Transit Signal Priority with Connected Vehicle Technology

Hu, Jia, Civil Engineering - School of Engineering and Applied Science, University of Virginia
Park, Byungkyu, Civil & Envirmental Engineering, University of Virginia

Transit Signal Priority (TSP) has been proposed and studied as a control strategy that offers preferences to transit vehicles at signalized intersections. Conventionally, many challenges have been identified that are preventing the TSP to be widely deployed, for example, adverse effect on side streets, and uncertainty of benefit. Closer investigation on these challenges reveals that these shortcomings are mainly caused by the fact that the logic of conventional TSP is based on data collected from the past instead of the present. If with real time data, many uncertainties can be eliminated, and correspondingly, TSP could perform better with higher reliability.
The emerging new system known as connected vehicles is able to feed TSP with present data and also create many other possibilities for the TSP. In a connected vehicles environment, diagnostic sensors are installed on every vehicle to collect data and data are being transmitted wirelessly between vehicles and nearby infrastructures. It no longer has to rely on conventional data collection equipment, like loop detector or video detections, and it collects much more information than the conventional ways. Measurements that are previously unknown are now available, which include but not be limited to: vehicle speeds, positions, arrival rates, rates of acceleration and deceleration, queue lengths, stopped time and so on.
A system of bus priority techniques is developed, taking advantages of the resource provided by Connected Vehicles (CV) technology, including two-way communications between the bus and the traffic signals, accurate bus location detection and prediction, and other information. The TSP logics allow cooperative control that traffic signal and transit bus work together. The cooperation requires a bus to travel at a reasonable speed which is recommended based on road geometry, normal signal timing plan and remaining/expected queue. The TSP strategy used is the green time reallocation, which only moves green time instead of adding extra green time. The TSP is also designed to be conditional on certain criteria. Delay per person is used as one of the most important criterion to decide whether TSP shall be granted. The developed TSP techniques are able to accommodate: single TSP request at an isolated intersection, bus merging at a nearside bus stop, multiple conflicting TSP requests at an isolated intersection and bus progression along a corridor.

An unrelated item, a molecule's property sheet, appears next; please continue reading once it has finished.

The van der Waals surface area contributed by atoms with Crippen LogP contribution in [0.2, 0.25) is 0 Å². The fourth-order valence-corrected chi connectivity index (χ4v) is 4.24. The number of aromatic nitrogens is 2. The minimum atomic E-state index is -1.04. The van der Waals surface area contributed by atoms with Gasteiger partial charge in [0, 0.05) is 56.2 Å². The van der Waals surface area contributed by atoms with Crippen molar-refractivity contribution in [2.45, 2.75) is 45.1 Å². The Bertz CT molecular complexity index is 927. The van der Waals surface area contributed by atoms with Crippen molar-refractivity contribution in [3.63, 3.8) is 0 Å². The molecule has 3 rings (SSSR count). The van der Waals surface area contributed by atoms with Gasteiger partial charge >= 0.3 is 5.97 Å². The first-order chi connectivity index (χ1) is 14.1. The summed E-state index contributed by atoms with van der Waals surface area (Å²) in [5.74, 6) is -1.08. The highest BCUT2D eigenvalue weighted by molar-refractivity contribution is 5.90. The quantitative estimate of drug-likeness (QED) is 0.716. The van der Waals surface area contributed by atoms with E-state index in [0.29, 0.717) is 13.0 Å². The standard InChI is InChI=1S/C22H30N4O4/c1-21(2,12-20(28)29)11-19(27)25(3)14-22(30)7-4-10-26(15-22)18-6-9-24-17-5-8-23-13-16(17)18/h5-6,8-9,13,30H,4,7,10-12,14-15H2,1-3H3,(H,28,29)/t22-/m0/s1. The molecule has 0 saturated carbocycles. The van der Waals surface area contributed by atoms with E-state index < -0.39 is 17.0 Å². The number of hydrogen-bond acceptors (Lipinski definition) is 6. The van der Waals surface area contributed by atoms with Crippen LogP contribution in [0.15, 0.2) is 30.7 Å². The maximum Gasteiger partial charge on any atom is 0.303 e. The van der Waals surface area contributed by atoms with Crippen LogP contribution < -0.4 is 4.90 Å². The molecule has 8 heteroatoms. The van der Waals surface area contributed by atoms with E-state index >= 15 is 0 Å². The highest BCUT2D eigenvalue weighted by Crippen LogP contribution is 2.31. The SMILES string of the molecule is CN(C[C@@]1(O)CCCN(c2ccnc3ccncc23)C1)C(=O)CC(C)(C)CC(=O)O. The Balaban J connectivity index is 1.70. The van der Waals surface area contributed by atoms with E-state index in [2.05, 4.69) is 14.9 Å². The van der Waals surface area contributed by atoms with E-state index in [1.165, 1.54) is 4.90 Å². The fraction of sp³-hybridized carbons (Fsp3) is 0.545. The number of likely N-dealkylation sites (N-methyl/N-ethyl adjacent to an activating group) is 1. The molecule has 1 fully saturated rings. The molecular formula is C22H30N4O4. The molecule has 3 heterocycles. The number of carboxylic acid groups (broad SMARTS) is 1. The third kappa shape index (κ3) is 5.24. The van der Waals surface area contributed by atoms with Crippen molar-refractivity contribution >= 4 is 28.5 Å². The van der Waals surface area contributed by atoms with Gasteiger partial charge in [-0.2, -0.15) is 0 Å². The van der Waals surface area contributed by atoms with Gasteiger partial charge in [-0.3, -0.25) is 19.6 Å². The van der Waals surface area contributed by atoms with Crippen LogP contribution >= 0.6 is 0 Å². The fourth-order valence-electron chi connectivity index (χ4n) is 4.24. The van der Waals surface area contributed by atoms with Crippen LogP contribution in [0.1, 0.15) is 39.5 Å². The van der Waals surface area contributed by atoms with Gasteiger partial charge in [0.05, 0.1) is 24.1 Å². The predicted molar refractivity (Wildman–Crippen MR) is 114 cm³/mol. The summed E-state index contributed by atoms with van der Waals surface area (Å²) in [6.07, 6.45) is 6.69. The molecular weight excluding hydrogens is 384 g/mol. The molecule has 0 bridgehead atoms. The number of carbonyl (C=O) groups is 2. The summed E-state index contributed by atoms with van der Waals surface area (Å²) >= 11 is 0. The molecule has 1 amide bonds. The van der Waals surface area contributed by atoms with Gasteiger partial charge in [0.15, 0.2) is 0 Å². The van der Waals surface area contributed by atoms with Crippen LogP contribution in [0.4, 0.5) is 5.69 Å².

The logic developed in this research is evaluated in two ways: with analytical and microscopic simulation approaches. The proposed TSP techniques are usually compared against two scenarios: no TSP and conventional TSP. The measures of effectiveness (MOE) used are bus delay and per person delay of all travelers. Simulation-based evaluation results show that, compared to conventional TSP, the proposed TSP logic reduces bus delay of a single TSP request between 9% and 84%, minimizes bus delay during conflicting requests between 5% and 48%, decreases delay of buses progressing along a corridor between 35% and 68%, and cut back up to 30% of delay buses lose at merging from nearside bus stops. The range of improvement corresponding to the four different v/c ratios tested, which are 0.5, 0.7, 0.9 and 1.0. In most cases, no significant negative effects are caused by the proposed TSP logic.

PHD (Doctor of Philosophy)
Intelligent Transportation System, Transit Signal Priority, Public Transportation, Connected Vehicle Technology, Green Reallocation, Simulation
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